The webOS system may have met its doom, as HP recently announced the abandonment of its related product lines, including smartphones, tablets and mobile phone accessories.

The company acquired Palm last spring, for a price tag of more than $1 billion. With the purchase came webOS, a closed web-based operating system. Much like Apple's iOS, it only runs on the company's devices, which may have been part of its downfall. Google's Android, in contrast, is open to mobile devices across the board, which has lead to its overall growth in popularity in the smartphone and tablet markets. At the same time, Apple is bolstered by its innovative starts and company brand, which may be the reason its closed system has fared so well.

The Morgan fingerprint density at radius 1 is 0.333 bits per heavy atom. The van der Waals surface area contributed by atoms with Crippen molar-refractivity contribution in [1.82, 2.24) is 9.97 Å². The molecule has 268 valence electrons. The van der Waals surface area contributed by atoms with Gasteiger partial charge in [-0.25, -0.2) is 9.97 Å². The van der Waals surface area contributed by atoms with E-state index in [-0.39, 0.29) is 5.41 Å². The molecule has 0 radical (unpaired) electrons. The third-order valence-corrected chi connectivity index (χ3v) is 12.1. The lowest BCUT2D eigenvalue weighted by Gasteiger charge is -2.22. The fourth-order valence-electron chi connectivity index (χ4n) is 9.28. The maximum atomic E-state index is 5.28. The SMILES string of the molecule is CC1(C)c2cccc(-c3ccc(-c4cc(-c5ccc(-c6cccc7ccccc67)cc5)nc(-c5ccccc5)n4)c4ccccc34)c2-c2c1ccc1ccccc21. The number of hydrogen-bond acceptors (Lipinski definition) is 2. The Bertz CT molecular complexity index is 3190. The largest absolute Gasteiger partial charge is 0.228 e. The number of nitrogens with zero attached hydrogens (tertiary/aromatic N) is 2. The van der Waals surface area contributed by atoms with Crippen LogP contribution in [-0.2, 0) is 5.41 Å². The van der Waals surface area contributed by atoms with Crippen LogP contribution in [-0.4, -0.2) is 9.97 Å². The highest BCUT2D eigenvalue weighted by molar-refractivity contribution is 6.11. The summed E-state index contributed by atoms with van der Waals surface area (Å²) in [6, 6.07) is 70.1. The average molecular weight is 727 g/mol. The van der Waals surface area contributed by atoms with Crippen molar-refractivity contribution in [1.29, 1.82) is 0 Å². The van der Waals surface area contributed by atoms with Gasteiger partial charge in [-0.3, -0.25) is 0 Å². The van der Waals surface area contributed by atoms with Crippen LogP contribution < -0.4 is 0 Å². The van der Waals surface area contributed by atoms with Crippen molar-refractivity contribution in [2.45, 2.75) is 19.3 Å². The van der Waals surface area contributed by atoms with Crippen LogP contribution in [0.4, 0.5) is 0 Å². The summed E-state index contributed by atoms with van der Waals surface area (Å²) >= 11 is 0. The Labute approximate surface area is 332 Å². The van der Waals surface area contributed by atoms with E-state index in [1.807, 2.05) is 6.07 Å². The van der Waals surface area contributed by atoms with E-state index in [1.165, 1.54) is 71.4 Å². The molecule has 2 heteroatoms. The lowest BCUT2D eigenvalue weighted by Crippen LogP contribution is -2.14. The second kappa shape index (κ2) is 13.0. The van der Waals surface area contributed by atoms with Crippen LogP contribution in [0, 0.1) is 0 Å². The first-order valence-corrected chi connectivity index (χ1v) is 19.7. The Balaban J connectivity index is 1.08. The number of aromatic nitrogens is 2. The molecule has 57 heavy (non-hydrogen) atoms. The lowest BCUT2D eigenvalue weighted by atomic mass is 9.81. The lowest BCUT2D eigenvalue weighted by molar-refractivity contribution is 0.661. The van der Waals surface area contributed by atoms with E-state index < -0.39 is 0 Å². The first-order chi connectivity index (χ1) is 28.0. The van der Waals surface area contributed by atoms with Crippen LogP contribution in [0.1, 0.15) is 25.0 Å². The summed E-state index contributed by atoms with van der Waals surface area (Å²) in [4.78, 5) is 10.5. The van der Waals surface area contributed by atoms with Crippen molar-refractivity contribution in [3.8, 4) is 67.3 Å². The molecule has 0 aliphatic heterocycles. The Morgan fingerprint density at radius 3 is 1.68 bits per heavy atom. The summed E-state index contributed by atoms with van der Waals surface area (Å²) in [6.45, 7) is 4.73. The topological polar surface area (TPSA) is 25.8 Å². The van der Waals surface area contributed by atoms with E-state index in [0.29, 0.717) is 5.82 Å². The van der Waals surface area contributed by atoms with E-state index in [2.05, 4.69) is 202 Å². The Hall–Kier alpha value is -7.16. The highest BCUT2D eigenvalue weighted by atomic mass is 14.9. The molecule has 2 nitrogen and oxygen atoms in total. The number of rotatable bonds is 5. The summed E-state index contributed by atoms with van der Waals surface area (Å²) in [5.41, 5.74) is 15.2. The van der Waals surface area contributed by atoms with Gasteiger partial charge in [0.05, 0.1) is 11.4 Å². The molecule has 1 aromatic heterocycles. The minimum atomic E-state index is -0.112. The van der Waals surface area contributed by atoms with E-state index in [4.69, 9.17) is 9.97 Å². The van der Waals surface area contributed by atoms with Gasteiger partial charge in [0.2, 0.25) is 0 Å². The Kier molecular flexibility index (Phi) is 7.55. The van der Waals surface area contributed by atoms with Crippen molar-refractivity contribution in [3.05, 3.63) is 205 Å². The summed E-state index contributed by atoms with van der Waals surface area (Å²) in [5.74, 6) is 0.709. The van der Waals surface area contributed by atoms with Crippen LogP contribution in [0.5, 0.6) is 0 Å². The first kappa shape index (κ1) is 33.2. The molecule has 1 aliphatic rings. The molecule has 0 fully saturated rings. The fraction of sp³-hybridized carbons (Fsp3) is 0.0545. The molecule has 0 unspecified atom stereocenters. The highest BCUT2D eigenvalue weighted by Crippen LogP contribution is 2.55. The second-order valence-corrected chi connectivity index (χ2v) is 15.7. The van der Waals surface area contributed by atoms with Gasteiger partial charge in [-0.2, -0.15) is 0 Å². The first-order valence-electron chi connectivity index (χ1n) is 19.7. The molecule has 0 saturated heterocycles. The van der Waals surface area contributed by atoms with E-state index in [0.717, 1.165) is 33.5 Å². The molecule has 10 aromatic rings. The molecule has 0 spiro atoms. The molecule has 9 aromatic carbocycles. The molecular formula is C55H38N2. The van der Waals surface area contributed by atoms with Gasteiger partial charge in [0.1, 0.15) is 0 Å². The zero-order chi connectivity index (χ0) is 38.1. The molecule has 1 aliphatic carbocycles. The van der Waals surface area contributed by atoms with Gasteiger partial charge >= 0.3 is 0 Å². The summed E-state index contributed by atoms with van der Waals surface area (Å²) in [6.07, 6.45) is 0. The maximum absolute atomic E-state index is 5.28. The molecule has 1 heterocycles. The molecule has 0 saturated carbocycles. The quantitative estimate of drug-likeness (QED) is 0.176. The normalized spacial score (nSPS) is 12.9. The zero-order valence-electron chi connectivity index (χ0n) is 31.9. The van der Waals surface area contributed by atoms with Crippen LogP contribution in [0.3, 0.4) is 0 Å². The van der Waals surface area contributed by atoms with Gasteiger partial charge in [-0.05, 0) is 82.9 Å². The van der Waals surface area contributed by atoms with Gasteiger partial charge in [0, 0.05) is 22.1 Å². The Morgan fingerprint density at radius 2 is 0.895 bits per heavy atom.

Despite the recent news, HP had released a number of new webOS products in the past few months – notably the Palm 3 smartphone in Eurpoean markets. In the wake of the announced end of the OS, the future of the Palm 3 looks shaky for U.S. and worldwide distribution.

The biggest question facing the mobile OS industry is now who will buy webOS if HP puts it up for sale. Having traded hands once already in recent history, it may not appear to be a sound investment, but obtaining an established system may be easier than building one from the ground up.